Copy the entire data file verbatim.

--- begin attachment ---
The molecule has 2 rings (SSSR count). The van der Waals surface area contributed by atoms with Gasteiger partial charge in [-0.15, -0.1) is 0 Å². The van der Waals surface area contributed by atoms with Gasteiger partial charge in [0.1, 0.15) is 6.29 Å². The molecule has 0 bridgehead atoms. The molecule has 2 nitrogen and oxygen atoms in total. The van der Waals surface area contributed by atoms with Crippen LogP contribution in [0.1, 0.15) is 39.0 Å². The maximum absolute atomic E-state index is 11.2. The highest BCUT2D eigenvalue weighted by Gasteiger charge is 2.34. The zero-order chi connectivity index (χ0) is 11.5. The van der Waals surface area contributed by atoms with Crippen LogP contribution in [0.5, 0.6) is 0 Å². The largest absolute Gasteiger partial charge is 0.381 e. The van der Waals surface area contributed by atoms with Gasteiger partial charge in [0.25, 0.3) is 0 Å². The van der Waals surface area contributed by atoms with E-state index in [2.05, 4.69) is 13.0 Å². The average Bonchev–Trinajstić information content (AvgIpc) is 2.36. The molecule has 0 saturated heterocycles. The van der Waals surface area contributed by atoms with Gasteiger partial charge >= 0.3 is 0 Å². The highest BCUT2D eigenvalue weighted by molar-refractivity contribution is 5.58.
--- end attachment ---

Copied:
The molecule has 2 rings (SSSR count). The van der Waals surface area contributed by atoms with Gasteiger partial charge in [-0.15, -0.1) is 0 Å². The van der Waals surface area contributed by atoms with Gasteiger partial charge in [0.1, 0.15) is 6.29 Å². The molecule has 0 bridgehead atoms. The molecule has 2 nitrogen and oxygen atoms in total. The van der Waals surface area contributed by atoms with Crippen LogP contribution in [0.1, 0.15) is 39.0 Å². The maximum absolute atomic E-state index is 11.2. The highest BCUT2D eigenvalue weighted by Gasteiger charge is 2.34. The zero-order chi connectivity index (χ0) is 11.5. The van der Waals surface area contributed by atoms with Crippen LogP contribution in [0.5, 0.6) is 0 Å². The largest absolute Gasteiger partial charge is 0.381 e. The van der Waals surface area contributed by atoms with Gasteiger partial charge in [0.25, 0.3) is 0 Å². The van der Waals surface area contributed by atoms with E-state index in [2.05, 4.69) is 13.0 Å². The average Bonchev–Trinajstić information content (AvgIpc) is 2.36. The molecule has 0 saturated heterocycles. The van der Waals surface area contributed by atoms with Gasteiger partial charge >= 0.3 is 0 Å². The highest BCUT2D eigenvalue weighted by molar-refractivity contribution is 5.58.